With reference to FIG. 4 the liquefied petroleum gas from lines 39 enter respective weir T pieces 8 of each housing 3. The liquefied petroleum gas flows upwards towards stop valve 9 which is controlled by stop valve solenoid 5. Stop valve solenoid 5 is open when energised by ECU 70 on circuit line 127.

When stop valve 9 is open liquefied petroleum gas liquid and vapour bubbles flow through stop valve 9 with the liquid dropping via gravity to injector inlet 201 and the bubbles rise to converter inlet 11.

As is apparent from FIG. 4, the injector housing 3 supports the injector 20 and also acts to draw away the bubbles from the injector inlet 201. The injector housing 3 also provides cooling of the injector 20 so as to maintain the fuel in the injector 20 in the liquid state and thereby prevents the fuel from converting into a boiling or bubble state while in the injector 20.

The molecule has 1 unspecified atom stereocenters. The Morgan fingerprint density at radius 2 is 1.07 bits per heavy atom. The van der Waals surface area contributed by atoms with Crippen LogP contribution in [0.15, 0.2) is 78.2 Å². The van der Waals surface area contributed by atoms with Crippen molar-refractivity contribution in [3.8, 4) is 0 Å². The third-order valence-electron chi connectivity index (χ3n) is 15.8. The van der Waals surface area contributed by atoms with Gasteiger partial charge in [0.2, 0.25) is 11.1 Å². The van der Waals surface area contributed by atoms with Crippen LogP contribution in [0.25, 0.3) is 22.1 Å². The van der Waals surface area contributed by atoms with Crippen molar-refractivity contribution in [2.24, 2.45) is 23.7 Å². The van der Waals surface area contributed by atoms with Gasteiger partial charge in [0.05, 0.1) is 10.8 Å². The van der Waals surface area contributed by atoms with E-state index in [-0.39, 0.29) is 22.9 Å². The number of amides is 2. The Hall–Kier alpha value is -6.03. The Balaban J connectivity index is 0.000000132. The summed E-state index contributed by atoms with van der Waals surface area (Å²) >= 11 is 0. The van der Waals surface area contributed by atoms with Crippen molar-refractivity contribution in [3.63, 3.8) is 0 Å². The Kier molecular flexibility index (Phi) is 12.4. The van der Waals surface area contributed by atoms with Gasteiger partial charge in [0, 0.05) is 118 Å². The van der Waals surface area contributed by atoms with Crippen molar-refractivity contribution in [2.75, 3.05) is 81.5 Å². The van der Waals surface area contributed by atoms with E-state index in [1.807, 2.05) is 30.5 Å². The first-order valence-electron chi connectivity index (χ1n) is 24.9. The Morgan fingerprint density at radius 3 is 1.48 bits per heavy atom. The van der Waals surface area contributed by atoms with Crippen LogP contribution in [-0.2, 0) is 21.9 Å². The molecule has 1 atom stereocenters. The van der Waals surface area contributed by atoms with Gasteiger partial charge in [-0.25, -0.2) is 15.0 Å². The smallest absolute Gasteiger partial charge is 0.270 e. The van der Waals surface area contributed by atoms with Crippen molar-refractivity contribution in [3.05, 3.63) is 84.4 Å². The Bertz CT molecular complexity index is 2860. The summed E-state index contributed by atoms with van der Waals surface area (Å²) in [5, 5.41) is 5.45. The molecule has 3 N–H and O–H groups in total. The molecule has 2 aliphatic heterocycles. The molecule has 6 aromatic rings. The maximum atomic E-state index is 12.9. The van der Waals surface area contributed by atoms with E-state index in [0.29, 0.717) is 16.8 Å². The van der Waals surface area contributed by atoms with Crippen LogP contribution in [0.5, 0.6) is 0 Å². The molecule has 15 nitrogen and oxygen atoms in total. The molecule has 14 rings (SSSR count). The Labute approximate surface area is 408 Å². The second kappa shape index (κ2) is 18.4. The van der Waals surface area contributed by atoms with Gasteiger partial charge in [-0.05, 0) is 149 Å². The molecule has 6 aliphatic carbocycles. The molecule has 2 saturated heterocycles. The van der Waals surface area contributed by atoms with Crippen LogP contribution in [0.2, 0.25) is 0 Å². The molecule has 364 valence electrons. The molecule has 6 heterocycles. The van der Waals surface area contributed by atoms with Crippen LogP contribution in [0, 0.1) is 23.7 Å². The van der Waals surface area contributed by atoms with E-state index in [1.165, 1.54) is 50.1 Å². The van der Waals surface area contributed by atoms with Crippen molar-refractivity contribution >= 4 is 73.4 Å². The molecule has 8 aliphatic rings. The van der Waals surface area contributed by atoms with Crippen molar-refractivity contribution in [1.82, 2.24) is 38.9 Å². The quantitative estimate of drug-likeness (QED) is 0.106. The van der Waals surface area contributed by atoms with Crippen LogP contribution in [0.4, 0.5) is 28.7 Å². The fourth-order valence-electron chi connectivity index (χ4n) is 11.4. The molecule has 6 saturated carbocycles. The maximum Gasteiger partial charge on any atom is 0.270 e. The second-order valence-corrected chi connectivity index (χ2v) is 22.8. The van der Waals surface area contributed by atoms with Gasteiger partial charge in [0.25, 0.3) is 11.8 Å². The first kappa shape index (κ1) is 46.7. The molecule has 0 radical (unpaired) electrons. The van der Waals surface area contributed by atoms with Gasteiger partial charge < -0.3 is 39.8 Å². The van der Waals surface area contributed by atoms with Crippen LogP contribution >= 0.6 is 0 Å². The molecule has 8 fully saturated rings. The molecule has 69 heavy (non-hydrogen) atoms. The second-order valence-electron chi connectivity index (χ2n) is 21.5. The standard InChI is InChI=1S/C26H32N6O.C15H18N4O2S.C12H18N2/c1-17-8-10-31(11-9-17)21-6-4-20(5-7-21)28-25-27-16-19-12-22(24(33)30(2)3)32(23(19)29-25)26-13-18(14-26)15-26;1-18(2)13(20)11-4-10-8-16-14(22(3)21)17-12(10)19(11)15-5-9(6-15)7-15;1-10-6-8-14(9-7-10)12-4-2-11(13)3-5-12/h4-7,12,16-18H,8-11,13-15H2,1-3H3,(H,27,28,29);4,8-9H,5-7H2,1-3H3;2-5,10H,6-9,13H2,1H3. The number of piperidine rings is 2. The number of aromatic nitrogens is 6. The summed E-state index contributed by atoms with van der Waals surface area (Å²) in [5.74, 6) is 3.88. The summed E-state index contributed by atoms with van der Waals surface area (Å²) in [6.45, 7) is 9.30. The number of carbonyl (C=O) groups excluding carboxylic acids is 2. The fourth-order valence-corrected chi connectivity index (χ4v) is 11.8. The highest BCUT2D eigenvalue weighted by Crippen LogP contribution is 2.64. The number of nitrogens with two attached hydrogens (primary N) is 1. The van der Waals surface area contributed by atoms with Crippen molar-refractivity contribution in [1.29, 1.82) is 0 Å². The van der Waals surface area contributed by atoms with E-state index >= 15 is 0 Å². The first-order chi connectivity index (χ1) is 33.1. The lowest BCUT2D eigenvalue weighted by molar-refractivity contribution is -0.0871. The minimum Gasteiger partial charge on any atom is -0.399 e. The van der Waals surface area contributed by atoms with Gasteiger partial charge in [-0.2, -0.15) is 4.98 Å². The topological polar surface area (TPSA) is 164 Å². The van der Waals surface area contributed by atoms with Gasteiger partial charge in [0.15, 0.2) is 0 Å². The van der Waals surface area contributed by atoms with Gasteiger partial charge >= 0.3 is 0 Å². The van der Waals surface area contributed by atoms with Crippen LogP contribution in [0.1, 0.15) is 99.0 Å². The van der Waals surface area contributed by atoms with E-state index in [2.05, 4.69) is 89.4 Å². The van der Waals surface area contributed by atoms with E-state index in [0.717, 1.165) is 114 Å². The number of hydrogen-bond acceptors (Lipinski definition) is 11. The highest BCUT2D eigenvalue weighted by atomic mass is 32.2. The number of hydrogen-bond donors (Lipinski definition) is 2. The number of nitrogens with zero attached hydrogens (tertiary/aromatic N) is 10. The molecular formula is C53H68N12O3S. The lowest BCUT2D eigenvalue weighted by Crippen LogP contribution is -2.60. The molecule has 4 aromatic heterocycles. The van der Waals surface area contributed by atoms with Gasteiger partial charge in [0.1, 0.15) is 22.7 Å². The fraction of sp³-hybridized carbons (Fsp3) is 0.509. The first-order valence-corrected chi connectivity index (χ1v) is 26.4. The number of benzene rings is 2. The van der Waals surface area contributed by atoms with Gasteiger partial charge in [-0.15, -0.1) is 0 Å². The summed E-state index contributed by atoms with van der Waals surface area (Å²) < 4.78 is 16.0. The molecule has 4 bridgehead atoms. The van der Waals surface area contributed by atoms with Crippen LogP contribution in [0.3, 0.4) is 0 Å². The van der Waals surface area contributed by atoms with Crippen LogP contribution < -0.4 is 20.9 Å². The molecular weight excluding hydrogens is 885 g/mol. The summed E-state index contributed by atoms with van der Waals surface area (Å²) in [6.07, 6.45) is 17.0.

With liquid at injector inlet 201 and a pulse width supplied from ECU 70 to injector 20 the liquid liquefied petroleum gas travels through the injector 20 and is ejected into manifold 32 (see FIG. 5), with the spray directed towards inlet port 29 (see FIG. 5). The injection of the liquefied petroleum gas is timed by the ECU 70 such that the pulse occurs after the closing of exhaust valve 133 (see FIG. 5) and before the closing of the inlet valve 132 (see FIG. 5), such that the downward action of piston 131 (see FIG. 5) can draw into engine E, all of the liquefied petroleum gas ejected with no blow-by passed exhaust valve 33.

As the liquefied petroleum gas drops over weir T piece 8 for supply of liquefied petroleum gas to injector inlet 201 any vapour bubbles present or formed rise to converter inlet 11 for pressure reduction in chamber 203 within the housing 3. The housing 3 has a cap portion 203 a which is closed by a diaphragm 202. The diaphragm 202 forms one wall of the chamber 203 and the diaphragm 202 is biased inwardly of the chamber 203 by a spring 205. The diaphragm 202 carries a lever 206 which connects to a flat valve 207 which seals the inlet 11, dependent upon the pressure in the chamber 203. As is apparent from FIG. 4, the injector 20 is mounted in the chamber 203 and has an inlet 201 supported on a flat 251 and its mid-portion 20 a sealed in wall structure 252 and 253 of the chamber 203. The outlet end of the injector 20 is sealed in bore 256 in the chamber 3 which is exposed to the inlet manifold 32 of the engine E.